Pilot project aims to catch drivers who speed past school buses in Man., Sask., Alta.
Published Wednesday, November 19, 2014 5:40PM CST Last Updated Wednesday, November 19, 2014 6:48PM CST
A Winnipeg company has developed a new program aiming to catch drivers blowing past buses.
For the past 4.5 weeks, Teknisult has installed surveillance cameras on 10 buses in Manitoba, Alberta, and Saskatchewan.
“(What) we’ve found in Manitoba so far (is) five violations per bus per week. In Alberta and Saskatchewan combined, we’re down to 1.8 violations per bus, per week,” said Maurice Gregoire, president and lead product designer at Teknisult.
On board with the program locally are two school buses in the Interlake School Division, and four school buses with Seven Oaks.
For a cost of $1,500, Teknisult will install three cameras and provide software for a bus.
It’s a cost local bus driver Danny Davis said is worth it.
“If that stops people, then it’s worth all the money and the effort to do it,” he said.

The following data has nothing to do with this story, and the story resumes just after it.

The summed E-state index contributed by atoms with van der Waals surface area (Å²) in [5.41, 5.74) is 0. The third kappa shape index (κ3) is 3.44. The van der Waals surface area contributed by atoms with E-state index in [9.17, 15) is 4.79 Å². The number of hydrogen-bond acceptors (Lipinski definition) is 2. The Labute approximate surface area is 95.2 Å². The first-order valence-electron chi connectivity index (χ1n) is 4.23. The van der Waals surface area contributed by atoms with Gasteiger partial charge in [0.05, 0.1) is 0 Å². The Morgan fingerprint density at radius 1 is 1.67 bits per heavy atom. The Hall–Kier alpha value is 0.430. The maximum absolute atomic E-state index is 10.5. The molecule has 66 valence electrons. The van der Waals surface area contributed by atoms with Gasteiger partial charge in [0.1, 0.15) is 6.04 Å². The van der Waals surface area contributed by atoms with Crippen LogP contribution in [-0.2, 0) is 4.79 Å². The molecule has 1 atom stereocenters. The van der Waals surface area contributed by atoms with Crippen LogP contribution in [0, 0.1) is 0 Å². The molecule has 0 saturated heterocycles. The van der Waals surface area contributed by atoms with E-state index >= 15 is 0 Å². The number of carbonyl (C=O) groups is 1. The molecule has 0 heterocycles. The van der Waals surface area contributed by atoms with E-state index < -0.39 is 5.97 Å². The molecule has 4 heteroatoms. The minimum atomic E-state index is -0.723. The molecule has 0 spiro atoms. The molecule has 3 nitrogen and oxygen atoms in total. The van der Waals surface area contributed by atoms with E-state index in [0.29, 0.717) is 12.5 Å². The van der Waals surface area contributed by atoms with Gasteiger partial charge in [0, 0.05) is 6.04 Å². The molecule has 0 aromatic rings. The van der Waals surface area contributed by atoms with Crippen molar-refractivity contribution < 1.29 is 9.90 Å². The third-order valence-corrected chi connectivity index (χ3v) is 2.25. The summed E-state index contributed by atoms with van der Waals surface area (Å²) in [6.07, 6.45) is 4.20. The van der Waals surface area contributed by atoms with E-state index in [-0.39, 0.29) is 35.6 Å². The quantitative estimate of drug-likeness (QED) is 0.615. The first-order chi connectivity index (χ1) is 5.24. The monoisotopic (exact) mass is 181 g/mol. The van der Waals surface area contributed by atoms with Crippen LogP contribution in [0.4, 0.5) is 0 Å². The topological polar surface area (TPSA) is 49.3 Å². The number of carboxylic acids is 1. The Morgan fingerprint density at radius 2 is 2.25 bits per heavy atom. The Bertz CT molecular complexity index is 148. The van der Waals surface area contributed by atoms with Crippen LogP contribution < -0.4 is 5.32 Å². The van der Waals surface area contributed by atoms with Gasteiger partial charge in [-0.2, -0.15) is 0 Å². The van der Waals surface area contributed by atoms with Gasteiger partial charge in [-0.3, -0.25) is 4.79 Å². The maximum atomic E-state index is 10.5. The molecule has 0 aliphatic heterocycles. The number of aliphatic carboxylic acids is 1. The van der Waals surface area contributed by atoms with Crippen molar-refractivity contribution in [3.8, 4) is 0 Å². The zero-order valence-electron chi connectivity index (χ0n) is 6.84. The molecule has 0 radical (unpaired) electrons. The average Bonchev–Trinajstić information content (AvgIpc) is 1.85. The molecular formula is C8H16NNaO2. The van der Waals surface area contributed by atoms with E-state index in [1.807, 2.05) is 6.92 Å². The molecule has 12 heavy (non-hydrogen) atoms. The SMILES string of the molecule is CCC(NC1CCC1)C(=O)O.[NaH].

Davis said he sees drivers pass by his stopped bus daily, “not necessarily fast, but some don’t notice I think, and some choose to ignore it. What I have noticed is a lot of people want to crawl through, thinking that if I go slow enough it won’t be dangerous, but of course it can be, because kids can come from anywhere.”
According to the Winnipeg Police Service, there have been 17 tickets handed out in 2014 to drivers for not stopping at a school bus.
The total number for 2013 was 20 tickets.
“The fine is $673 for passing a school bus, so that would indicate to me, that the province takes a dim view of the offence and feels it's quite serious,” said Patrol Sgt. Damian Turner.
Maurice Gregoire said in the last month alone, Teknisult cameras caught about 80 cars disobeying the law by driving past a stopped school bus.
Winnipeg police say any video or pictures of drivers speeding past school buses would have to be investigated in conjunction with a statement from a witness.
Teknisult plans to have a full report ready in January. Those findings will be used to raise awareness across Canada.